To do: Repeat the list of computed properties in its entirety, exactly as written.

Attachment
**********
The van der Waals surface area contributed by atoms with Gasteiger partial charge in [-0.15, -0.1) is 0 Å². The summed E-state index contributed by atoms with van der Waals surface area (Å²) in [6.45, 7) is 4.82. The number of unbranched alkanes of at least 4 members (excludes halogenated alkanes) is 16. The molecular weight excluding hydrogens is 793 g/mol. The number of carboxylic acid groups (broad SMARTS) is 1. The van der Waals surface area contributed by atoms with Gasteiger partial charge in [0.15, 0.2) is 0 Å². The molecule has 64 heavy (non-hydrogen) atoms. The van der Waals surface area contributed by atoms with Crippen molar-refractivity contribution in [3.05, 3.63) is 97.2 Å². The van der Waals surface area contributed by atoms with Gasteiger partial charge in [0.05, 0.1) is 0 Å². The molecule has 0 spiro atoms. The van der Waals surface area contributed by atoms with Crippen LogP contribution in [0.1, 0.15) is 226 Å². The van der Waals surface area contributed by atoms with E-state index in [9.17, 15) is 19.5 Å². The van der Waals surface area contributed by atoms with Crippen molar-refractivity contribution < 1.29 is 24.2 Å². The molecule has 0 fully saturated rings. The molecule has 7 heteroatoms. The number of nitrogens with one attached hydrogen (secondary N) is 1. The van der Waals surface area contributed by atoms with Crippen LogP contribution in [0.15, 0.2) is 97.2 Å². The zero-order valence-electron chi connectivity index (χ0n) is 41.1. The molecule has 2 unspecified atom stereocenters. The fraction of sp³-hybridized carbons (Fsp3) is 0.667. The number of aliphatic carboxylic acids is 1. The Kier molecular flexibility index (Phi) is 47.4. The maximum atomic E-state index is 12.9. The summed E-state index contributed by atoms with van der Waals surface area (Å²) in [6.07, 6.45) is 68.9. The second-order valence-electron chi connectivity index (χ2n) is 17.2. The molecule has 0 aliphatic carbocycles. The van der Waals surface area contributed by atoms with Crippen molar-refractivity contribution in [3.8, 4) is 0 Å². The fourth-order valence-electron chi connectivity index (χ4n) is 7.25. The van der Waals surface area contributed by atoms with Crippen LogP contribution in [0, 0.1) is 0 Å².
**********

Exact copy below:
The van der Waals surface area contributed by atoms with Gasteiger partial charge in [-0.15, -0.1) is 0 Å². The summed E-state index contributed by atoms with van der Waals surface area (Å²) in [6.45, 7) is 4.82. The number of unbranched alkanes of at least 4 members (excludes halogenated alkanes) is 16. The molecular weight excluding hydrogens is 793 g/mol. The number of carboxylic acid groups (broad SMARTS) is 1. The van der Waals surface area contributed by atoms with Gasteiger partial charge in [0.15, 0.2) is 0 Å². The molecule has 64 heavy (non-hydrogen) atoms. The van der Waals surface area contributed by atoms with Crippen molar-refractivity contribution in [3.05, 3.63) is 97.2 Å². The van der Waals surface area contributed by atoms with Gasteiger partial charge in [0.05, 0.1) is 0 Å². The molecule has 0 spiro atoms. The van der Waals surface area contributed by atoms with Crippen LogP contribution in [0.1, 0.15) is 226 Å². The van der Waals surface area contributed by atoms with E-state index in [9.17, 15) is 19.5 Å². The van der Waals surface area contributed by atoms with Crippen molar-refractivity contribution < 1.29 is 24.2 Å². The molecule has 0 fully saturated rings. The molecule has 7 heteroatoms. The number of nitrogens with one attached hydrogen (secondary N) is 1. The van der Waals surface area contributed by atoms with Crippen LogP contribution in [0.15, 0.2) is 97.2 Å². The zero-order valence-electron chi connectivity index (χ0n) is 41.1. The molecule has 2 unspecified atom stereocenters. The fraction of sp³-hybridized carbons (Fsp3) is 0.667. The number of aliphatic carboxylic acids is 1. The Kier molecular flexibility index (Phi) is 47.4. The maximum atomic E-state index is 12.9. The summed E-state index contributed by atoms with van der Waals surface area (Å²) in [6.07, 6.45) is 68.9. The second-order valence-electron chi connectivity index (χ2n) is 17.2. The molecule has 0 aliphatic carbocycles. The van der Waals surface area contributed by atoms with Crippen molar-refractivity contribution in [3.8, 4) is 0 Å². The fourth-order valence-electron chi connectivity index (χ4n) is 7.25. The van der Waals surface area contributed by atoms with Crippen LogP contribution in [0, 0.1) is 0 Å².